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Posts: 418




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« Reply #288 on: September 09, 2014, 02:57:59 AM »

Al is right, allright
However the pond has a diminishing amount of fish, due to the fact that rag chewers are moving to eham.net CW.

Furthermore there is some commercial institute in the USA "Morse Academy" as far as I understood they promise that you learn the code in a short time at moderate speed, however they only learn you the kind of rubber stamp QSO's, so hams able to do them go on tilt at the moment you ask a question. FCC was promoting that method due to the  fact they tested candidates by rubber stamp QSO's

The probably non existing lady says age is 26 and she uses yr in stead of ur. As far as I know yr=year and ur=your,
so entry point for discussing that in a starting rag chew. But sometimes they want to make just a short QSO for card collection, or to spent 3 minutes, and don't have the time available like already for long retired om's have.
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KB1WSY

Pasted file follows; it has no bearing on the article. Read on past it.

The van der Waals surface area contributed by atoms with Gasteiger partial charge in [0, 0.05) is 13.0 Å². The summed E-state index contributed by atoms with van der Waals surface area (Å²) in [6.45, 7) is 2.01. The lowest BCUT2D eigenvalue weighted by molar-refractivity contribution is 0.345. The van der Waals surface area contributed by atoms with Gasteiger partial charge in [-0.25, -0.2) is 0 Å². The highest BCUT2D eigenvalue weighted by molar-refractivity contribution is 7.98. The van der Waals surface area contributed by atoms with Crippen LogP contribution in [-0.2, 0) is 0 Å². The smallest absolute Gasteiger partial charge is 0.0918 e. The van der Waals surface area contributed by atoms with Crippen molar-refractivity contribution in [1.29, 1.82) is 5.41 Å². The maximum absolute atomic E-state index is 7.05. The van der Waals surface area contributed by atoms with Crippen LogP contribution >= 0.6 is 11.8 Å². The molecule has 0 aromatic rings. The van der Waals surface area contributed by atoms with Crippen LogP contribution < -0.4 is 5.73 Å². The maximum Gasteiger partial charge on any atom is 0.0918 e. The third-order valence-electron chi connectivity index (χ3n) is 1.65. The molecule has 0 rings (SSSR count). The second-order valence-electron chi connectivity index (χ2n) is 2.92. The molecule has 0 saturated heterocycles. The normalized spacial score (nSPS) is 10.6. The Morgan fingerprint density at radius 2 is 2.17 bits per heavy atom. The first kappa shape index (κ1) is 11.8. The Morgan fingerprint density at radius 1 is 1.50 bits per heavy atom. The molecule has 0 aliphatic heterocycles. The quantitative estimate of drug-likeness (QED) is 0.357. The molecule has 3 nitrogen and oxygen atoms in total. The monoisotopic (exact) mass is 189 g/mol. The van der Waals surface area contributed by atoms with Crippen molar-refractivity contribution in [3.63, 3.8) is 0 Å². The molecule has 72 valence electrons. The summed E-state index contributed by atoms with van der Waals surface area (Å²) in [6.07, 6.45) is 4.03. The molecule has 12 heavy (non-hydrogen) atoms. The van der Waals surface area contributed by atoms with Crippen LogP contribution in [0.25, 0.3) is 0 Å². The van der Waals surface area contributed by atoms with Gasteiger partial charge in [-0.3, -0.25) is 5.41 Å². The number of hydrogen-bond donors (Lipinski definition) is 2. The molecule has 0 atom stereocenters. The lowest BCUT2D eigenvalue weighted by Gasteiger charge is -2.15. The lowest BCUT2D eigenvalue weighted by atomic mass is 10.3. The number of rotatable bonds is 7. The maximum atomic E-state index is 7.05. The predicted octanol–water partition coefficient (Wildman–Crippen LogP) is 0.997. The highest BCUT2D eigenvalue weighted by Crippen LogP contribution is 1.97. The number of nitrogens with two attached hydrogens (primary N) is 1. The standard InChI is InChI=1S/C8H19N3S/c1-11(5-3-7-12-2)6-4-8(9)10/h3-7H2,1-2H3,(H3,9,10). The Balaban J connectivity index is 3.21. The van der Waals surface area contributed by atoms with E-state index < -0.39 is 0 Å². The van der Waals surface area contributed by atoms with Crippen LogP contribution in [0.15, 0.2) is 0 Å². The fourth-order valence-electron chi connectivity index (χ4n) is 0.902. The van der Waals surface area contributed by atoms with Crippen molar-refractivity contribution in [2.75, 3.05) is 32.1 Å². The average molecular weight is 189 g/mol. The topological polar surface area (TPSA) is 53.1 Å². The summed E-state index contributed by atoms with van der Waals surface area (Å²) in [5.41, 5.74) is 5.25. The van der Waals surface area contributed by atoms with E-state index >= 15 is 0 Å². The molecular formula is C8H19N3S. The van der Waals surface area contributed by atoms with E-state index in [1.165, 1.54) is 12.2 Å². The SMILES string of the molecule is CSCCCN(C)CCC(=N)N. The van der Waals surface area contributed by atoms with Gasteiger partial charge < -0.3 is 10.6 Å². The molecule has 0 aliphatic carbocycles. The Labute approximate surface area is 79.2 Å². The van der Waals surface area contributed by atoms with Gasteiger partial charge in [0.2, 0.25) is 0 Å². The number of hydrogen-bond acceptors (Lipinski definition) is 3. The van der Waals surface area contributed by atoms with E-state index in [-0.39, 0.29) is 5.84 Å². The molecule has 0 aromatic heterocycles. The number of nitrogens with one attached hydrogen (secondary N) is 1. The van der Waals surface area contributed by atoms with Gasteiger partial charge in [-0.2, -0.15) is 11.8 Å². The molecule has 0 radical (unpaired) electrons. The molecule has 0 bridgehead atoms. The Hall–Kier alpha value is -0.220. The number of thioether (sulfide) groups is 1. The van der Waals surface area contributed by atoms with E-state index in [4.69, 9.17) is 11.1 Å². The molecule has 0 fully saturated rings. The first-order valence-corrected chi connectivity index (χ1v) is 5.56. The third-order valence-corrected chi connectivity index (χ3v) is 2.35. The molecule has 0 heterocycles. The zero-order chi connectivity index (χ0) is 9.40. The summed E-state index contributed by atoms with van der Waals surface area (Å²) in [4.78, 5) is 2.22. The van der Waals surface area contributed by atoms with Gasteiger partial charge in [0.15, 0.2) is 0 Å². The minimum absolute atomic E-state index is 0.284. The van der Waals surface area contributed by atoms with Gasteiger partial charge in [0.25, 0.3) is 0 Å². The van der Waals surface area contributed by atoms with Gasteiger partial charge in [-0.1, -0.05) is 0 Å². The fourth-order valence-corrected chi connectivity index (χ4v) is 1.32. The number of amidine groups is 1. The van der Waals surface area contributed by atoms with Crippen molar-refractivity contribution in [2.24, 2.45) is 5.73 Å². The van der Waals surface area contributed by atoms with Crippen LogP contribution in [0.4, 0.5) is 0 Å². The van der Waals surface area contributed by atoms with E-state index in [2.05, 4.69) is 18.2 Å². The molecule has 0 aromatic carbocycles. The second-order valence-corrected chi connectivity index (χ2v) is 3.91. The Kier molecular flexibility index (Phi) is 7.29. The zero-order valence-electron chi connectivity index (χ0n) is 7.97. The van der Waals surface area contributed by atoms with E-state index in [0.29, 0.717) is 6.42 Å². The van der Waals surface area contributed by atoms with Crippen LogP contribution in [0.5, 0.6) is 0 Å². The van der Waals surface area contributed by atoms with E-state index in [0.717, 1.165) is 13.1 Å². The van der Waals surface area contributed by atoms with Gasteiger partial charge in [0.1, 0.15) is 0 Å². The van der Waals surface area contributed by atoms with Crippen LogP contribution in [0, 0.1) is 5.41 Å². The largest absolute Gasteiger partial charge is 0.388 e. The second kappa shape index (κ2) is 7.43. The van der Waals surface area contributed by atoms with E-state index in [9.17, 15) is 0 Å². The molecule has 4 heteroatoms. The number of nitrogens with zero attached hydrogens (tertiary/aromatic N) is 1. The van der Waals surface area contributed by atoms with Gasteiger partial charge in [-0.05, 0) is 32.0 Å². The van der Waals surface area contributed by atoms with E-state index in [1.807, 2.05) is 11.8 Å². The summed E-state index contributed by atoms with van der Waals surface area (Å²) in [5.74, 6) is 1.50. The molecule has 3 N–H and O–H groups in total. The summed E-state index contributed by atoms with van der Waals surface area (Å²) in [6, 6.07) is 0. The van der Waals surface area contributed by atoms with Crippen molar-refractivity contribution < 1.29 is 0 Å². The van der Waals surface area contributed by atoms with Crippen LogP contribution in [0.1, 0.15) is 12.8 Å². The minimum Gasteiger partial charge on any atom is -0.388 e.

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« Reply #289 on: September 09, 2014, 05:34:57 AM »

As far as I know yr=year and ur=your,

That was my typo!

Actually, the 900 "canned" U.S. QSOs in G4FON software are "verbose." Instead of "ES" they use "AND" and instead of "UR" they use "YOUR." They spell out ANTENNA and WEATHER, etc., etc. This is rather odd, but I don't mind, for the moment (it gives me extra time to "catch up" mentally: when I hear "A-N-T.." I know what the next few letters will be. Eventually, I will use a search-and-replace to make them less verbose.

G4FON also includes hundreds of non-U.S. QSOs and those ones are "non-verbose."

In any case this should become moot, soon, as I get on the air and learn this stuff "for real."

For K8AXW/Al: To some extent, these "canned" QSOs are a menace because copying them is so easy. I am finding that I'm learning entire words (such as  RIG, WATT, RST, FEET, COPY....) and no longer really listening to the individual characters. This is very encouraging, until you get to "NAME IS" or "I LIVE IN" and then find you can't copy the names because they are not "expected" words! Even though I have 900 4-minute QSO files to practice with, they are so "boilerplate" that you only really end up practicing on the very few words that are non-repetitive, such as the person's name, their QTH town, or their job! The other problem with "boilerplate" QSOs is that you start anticipating what the next word will be. Which is fine, if your guess turns out to be correct, but very bad if your guess turns out to be wrong! Funny thing, the human brain.